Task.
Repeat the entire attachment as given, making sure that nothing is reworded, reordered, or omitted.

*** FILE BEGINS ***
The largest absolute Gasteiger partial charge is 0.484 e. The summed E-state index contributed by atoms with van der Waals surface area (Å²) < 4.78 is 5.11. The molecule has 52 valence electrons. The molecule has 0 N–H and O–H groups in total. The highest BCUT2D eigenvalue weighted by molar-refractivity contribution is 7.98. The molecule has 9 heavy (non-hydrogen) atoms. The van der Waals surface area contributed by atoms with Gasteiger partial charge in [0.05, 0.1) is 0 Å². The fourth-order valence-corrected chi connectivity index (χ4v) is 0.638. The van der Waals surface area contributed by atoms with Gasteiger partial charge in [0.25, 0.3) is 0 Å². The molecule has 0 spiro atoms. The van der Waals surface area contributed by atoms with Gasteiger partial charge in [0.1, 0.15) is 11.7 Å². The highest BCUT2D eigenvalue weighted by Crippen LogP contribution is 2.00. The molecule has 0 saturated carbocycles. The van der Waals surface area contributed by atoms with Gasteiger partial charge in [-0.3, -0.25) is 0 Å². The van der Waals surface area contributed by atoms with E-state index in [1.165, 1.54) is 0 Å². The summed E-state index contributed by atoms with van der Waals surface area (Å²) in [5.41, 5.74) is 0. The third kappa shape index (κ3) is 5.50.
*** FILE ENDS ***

The largest absolute Gasteiger partial charge is 0.484 e. The summed E-state index contributed by atoms with van der Waals surface area (Å²) < 4.78 is 5.11. The molecule has 52 valence electrons. The molecule has 0 N–H and O–H groups in total. The highest BCUT2D eigenvalue weighted by molar-refractivity contribution is 7.98. The molecule has 9 heavy (non-hydrogen) atoms. The van der Waals surface area contributed by atoms with Gasteiger partial charge in [0.05, 0.1) is 0 Å². The fourth-order valence-corrected chi connectivity index (χ4v) is 0.638. The van der Waals surface area contributed by atoms with Gasteiger partial charge in [0.25, 0.3) is 0 Å². The molecule has 0 spiro atoms. The van der Waals surface area contributed by atoms with Gasteiger partial charge in [0.1, 0.15) is 11.7 Å². The highest BCUT2D eigenvalue weighted by Crippen LogP contribution is 2.00. The molecule has 0 saturated carbocycles. The van der Waals surface area contributed by atoms with Gasteiger partial charge in [-0.3, -0.25) is 0 Å². The van der Waals surface area contributed by atoms with E-state index in [1.165, 1.54) is 0 Å². The summed E-state index contributed by atoms with van der Waals surface area (Å²) in [5.41, 5.74) is 0. The third kappa shape index (κ3) is 5.50.